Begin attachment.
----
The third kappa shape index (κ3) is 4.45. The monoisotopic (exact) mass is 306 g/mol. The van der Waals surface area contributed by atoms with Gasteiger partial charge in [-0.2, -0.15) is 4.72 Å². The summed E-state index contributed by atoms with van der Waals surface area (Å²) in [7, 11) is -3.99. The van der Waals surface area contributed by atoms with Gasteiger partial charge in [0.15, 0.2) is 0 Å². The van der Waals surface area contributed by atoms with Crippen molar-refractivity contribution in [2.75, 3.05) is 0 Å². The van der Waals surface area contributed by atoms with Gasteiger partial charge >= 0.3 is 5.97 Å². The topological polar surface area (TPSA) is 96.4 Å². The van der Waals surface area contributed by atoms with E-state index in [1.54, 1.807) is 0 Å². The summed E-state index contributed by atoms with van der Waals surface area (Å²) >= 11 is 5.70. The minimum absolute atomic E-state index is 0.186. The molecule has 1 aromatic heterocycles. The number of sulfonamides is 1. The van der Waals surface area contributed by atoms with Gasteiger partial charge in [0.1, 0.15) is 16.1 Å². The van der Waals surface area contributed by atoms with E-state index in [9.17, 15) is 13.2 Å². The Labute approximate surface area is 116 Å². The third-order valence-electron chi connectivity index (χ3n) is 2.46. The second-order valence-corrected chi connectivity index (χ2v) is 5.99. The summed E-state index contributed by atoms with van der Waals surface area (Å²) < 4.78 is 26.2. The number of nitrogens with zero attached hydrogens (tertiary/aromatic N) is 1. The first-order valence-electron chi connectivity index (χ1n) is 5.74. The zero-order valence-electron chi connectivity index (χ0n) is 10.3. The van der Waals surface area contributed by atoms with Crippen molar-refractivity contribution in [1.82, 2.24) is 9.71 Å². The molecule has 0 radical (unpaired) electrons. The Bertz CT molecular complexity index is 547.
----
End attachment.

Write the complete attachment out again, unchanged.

The third kappa shape index (κ3) is 4.45. The monoisotopic (exact) mass is 306 g/mol. The van der Waals surface area contributed by atoms with Gasteiger partial charge in [-0.2, -0.15) is 4.72 Å². The summed E-state index contributed by atoms with van der Waals surface area (Å²) in [7, 11) is -3.99. The van der Waals surface area contributed by atoms with Gasteiger partial charge in [0.15, 0.2) is 0 Å². The van der Waals surface area contributed by atoms with Crippen molar-refractivity contribution in [2.75, 3.05) is 0 Å². The van der Waals surface area contributed by atoms with Gasteiger partial charge >= 0.3 is 5.97 Å². The topological polar surface area (TPSA) is 96.4 Å². The van der Waals surface area contributed by atoms with E-state index in [1.54, 1.807) is 0 Å². The summed E-state index contributed by atoms with van der Waals surface area (Å²) >= 11 is 5.70. The minimum absolute atomic E-state index is 0.186. The molecule has 1 aromatic heterocycles. The number of sulfonamides is 1. The van der Waals surface area contributed by atoms with Gasteiger partial charge in [0.1, 0.15) is 16.1 Å². The van der Waals surface area contributed by atoms with E-state index in [9.17, 15) is 13.2 Å². The Labute approximate surface area is 116 Å². The third-order valence-electron chi connectivity index (χ3n) is 2.46. The second-order valence-corrected chi connectivity index (χ2v) is 5.99. The summed E-state index contributed by atoms with van der Waals surface area (Å²) < 4.78 is 26.2. The number of nitrogens with zero attached hydrogens (tertiary/aromatic N) is 1. The first-order valence-electron chi connectivity index (χ1n) is 5.74. The zero-order valence-electron chi connectivity index (χ0n) is 10.3. The van der Waals surface area contributed by atoms with Crippen molar-refractivity contribution in [1.82, 2.24) is 9.71 Å². The molecule has 0 radical (unpaired) electrons. The Bertz CT molecular complexity index is 547.